Waka Ama underway

Busy day for Mighty River Domain site manager Liz Stolwyk, left, and husband Andrew Reymer, fresh off a flight from Europe, on day one at the Waka Ama Sprint Nationals on Lake Karāpiro.

The Aotearoa Waka Ama whānau is competing at the 33rd Annual Waka Ama Sprint National Championships on Lake Karāpiro, Cambridge.

Waka Ama New Zealand chief executive Lara Collins says the event, which started  on Sunday January 15th and ends on Saturday 21st is full of excitement and a great opportunity to get together after many cancellations last summer.

“We are excited to bring our waka ama whānau together for nationals, not only to race but to be with everyone! It is going to be an awesome week!”

Nearly 2700 paddlers from 63 clubs throughout Aotearoa, along with 17 corporate teams and several international paddlers from Fiji, have headed to Waipā over the coming week. With crews coming from all over the country from as far north as Kaitaia and as far south as Christchurch.

There are going to be huge crowds lakeside watching the regatta, with around 8,000 expected during the week.

Waimirirangi Ormsby, Erina Watene, Tamoko Ormsby, Mini Campbell and Nialah Munro (Gisborne) at the National Science Challenges stand, Waka Ama National Sprint Champs. They are supporting a Waikato and Waipa River Iwi led project that is about protecting, restoring and caring for our tuna, so that they are abundant, healthy and thriving. The Maniapoto elver release is part of a bigger programme, led by the river iwi with the National Science Challenge’s support. The elvers on display at the Waka Ama are to engage the whanau. Not many people have seen baby eels before so it’s a good way to share what exists in the lake and share some messages around tuna and all of the other supported mahi. Photo: Mary Anne Gill

Collins says “There is a reduction in participation numbers as a result of the past few years of Covid, but regardless, the shores of Lake Karāpiro will be brimming with whānau happy to be back after the event was cancelled in 2022.

“Waka Ama is a sport like no other, with its inclusive nature bringing together paddlers of all ages and backgrounds with their whānau.

“Our youngest paddler competing this week is five and our oldest paddler is 81. It may be the only sport where grandparents, mums, dads and their kids can come together and compete at an event.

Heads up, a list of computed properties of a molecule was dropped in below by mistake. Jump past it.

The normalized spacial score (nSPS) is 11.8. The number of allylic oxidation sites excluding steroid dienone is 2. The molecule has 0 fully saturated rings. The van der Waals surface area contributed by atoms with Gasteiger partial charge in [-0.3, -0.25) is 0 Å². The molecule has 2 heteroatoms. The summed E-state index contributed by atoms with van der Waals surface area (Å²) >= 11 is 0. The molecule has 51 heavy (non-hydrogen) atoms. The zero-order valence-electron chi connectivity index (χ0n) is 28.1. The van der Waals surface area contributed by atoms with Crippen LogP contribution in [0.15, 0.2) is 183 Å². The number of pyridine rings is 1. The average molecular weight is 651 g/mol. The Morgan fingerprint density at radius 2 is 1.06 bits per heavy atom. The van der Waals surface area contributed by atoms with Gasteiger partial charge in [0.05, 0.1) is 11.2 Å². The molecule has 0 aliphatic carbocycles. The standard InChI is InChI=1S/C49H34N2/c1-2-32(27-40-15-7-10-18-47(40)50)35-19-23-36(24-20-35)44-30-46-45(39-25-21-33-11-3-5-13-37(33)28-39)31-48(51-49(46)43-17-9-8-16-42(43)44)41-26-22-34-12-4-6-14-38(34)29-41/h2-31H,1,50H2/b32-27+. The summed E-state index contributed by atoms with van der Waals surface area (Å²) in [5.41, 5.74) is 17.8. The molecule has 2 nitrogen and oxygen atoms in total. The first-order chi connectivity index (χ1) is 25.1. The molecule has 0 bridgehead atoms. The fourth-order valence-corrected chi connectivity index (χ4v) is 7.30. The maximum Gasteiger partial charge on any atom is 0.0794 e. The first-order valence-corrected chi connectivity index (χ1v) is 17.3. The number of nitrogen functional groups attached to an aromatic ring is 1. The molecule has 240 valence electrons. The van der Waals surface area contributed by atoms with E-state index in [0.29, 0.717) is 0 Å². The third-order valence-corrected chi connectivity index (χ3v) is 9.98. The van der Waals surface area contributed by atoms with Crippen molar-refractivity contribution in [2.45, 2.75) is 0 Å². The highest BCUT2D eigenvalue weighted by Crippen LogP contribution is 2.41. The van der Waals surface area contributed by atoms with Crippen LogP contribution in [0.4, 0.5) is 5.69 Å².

“That’s what makes it so special and unique, is the atmosphere – the racing is competitive but the vibe is what draws the crowds and whānau.”

This year sees the addition of Master 75 and Master 80 race categories; there aren’t many sports that cater to these age groups and it’s wonderful to have our koroua and kuia take part.

At this national sprint championships, clubs will compete for national honours in single, six and 12-paddler teams over distances of 250m, 500m, 1000m and 1500m. Spectators are also in for added excitement as teams competing in the six-paddler 1000m and 1500m classes have to navigate their way through hairpin turns at the 250m mark.

Gaye King and Lee Ann Muntz from Ngāti Koroki Kahukura doing the karanga at the pōwhiri as hau kainga to manuwhiri come in. Photo: Supplied.

The inaugural Waka Ama Sprint Nationals was held in 1990 at Lake Karāpiro, back then there were 17 Clubs and 43 teams took part. This year we have 2,700 paddlers entered from 70 clubs, racing for the prestigious national sprint titles.

Male and female crews will compete for national honours in the Taitamariki (under 10), Intermediate (11-13), Junior U16, Junior U19, Open, Master (40), Senior Master (50), Golden Master (60), Masters 70, Master 75, and Master 80 age divisions.

The 2021 winner of the National Waka Ama club points trophy for overall performances throughout the regatta was Horouta Waka Hoe from Gisborne. The club will be back in 2022 seeking to defend their title, one they have won 10 times in the trophy’s 11-year history!

The winners of the 2021 Ace Cuthers Memorial Club Spirit Trophy Winners – Tu Tangi Ora (Kaipara) will travel back to Karāpiro with the prestigious trophy that will again be awarded by the volunteers and officials to a club at the event in 2022 that epitomises the values of Waka Ama; Manaakitanga, Whānaungatanga, Hauora, Tū Tangata, and of course the memory of Ace himself.

Notable Stats and Info:

Paddlers competing = 2700

Clubs = 63

Regions = 6

International Paddlers = 3 (Fiji)

Race days = 7

Volunteers =150

Spectators = 8,000+

Races = 338

Corporate Teams = 17 (200 paddlers)

Female/Male = 20% more Women than Men

Oldest paddler = 81 (M) Arthur Wilson – Whanganui

Youngest paddler = 5 (F) Ava Keane-Tulepu – Porirua


More Recent Sports

Another Hart has ’em in a spin

Josh Hart dreams of playing for the Black Caps one day – and he certainly has the sporting pedigree for it. His father Matthew played 14 tests and 13 one-day internationals for New Zealand from…

Top flight for Roberts and Frost

It’s a big week for Nikki Roberts and Kerin Frost who make their debuts at the North Island darts championships in Hamilton. The two Cambridge Darts Club members – known as The Finisher and KDawg…

Getting the youngsters on track

They went to enrich their leadership skills and left with the makings of a pretty decent track cycling team. Cambridge Middle School’s 2024 student leaders visited the Grassroots Trust Velodrome last Thursday, finishing the day…

More fun on the run

The annual Waipā Fun Run organised by Cambridge’s St Peter’s Catholic School is attracting a growing number of out-of-region participants. This year’s family fun walk and run event, which has Cambridge News as one of…